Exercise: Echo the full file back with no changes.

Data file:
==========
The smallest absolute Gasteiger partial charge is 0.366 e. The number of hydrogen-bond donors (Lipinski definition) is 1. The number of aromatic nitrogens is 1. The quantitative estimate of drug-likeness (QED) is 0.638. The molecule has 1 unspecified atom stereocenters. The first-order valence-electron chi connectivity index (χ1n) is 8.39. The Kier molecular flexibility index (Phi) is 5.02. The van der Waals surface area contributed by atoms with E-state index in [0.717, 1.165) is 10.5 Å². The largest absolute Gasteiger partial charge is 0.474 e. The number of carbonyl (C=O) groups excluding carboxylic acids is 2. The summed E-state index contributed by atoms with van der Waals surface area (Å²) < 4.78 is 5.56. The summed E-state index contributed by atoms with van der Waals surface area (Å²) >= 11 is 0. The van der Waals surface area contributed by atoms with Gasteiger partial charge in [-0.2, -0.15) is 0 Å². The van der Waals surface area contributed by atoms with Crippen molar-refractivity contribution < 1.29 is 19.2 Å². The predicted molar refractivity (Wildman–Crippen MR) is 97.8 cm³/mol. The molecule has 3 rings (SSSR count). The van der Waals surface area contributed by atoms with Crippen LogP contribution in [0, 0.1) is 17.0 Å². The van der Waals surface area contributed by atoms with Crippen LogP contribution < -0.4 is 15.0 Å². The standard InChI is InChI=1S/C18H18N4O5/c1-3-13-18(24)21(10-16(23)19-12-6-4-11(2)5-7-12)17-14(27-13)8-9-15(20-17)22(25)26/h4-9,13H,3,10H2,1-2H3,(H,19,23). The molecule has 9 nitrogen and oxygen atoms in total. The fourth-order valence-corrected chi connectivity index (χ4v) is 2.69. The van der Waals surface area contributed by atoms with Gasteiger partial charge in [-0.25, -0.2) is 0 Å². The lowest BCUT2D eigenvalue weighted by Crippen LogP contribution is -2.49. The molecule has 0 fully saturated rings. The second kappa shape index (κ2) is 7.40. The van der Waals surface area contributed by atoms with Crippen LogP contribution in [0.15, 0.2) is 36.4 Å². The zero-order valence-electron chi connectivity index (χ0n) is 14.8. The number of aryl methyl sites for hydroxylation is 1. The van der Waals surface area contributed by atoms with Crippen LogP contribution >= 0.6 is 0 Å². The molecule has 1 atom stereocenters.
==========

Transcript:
The smallest absolute Gasteiger partial charge is 0.366 e. The number of hydrogen-bond donors (Lipinski definition) is 1. The number of aromatic nitrogens is 1. The quantitative estimate of drug-likeness (QED) is 0.638. The molecule has 1 unspecified atom stereocenters. The first-order valence-electron chi connectivity index (χ1n) is 8.39. The Kier molecular flexibility index (Phi) is 5.02. The van der Waals surface area contributed by atoms with E-state index in [0.717, 1.165) is 10.5 Å². The largest absolute Gasteiger partial charge is 0.474 e. The number of carbonyl (C=O) groups excluding carboxylic acids is 2. The summed E-state index contributed by atoms with van der Waals surface area (Å²) < 4.78 is 5.56. The summed E-state index contributed by atoms with van der Waals surface area (Å²) >= 11 is 0. The van der Waals surface area contributed by atoms with Gasteiger partial charge in [-0.2, -0.15) is 0 Å². The van der Waals surface area contributed by atoms with Crippen molar-refractivity contribution < 1.29 is 19.2 Å². The predicted molar refractivity (Wildman–Crippen MR) is 97.8 cm³/mol. The molecule has 3 rings (SSSR count). The van der Waals surface area contributed by atoms with Crippen LogP contribution in [0, 0.1) is 17.0 Å². The van der Waals surface area contributed by atoms with Crippen LogP contribution < -0.4 is 15.0 Å². The standard InChI is InChI=1S/C18H18N4O5/c1-3-13-18(24)21(10-16(23)19-12-6-4-11(2)5-7-12)17-14(27-13)8-9-15(20-17)22(25)26/h4-9,13H,3,10H2,1-2H3,(H,19,23). The molecule has 9 nitrogen and oxygen atoms in total. The fourth-order valence-corrected chi connectivity index (χ4v) is 2.69. The van der Waals surface area contributed by atoms with Gasteiger partial charge in [-0.25, -0.2) is 0 Å². The lowest BCUT2D eigenvalue weighted by Crippen LogP contribution is -2.49. The molecule has 0 fully saturated rings. The second kappa shape index (κ2) is 7.40. The van der Waals surface area contributed by atoms with Crippen LogP contribution in [0.15, 0.2) is 36.4 Å². The zero-order valence-electron chi connectivity index (χ0n) is 14.8. The number of aryl methyl sites for hydroxylation is 1. The van der Waals surface area contributed by atoms with Crippen LogP contribution >= 0.6 is 0 Å². The molecule has 1 atom stereocenters.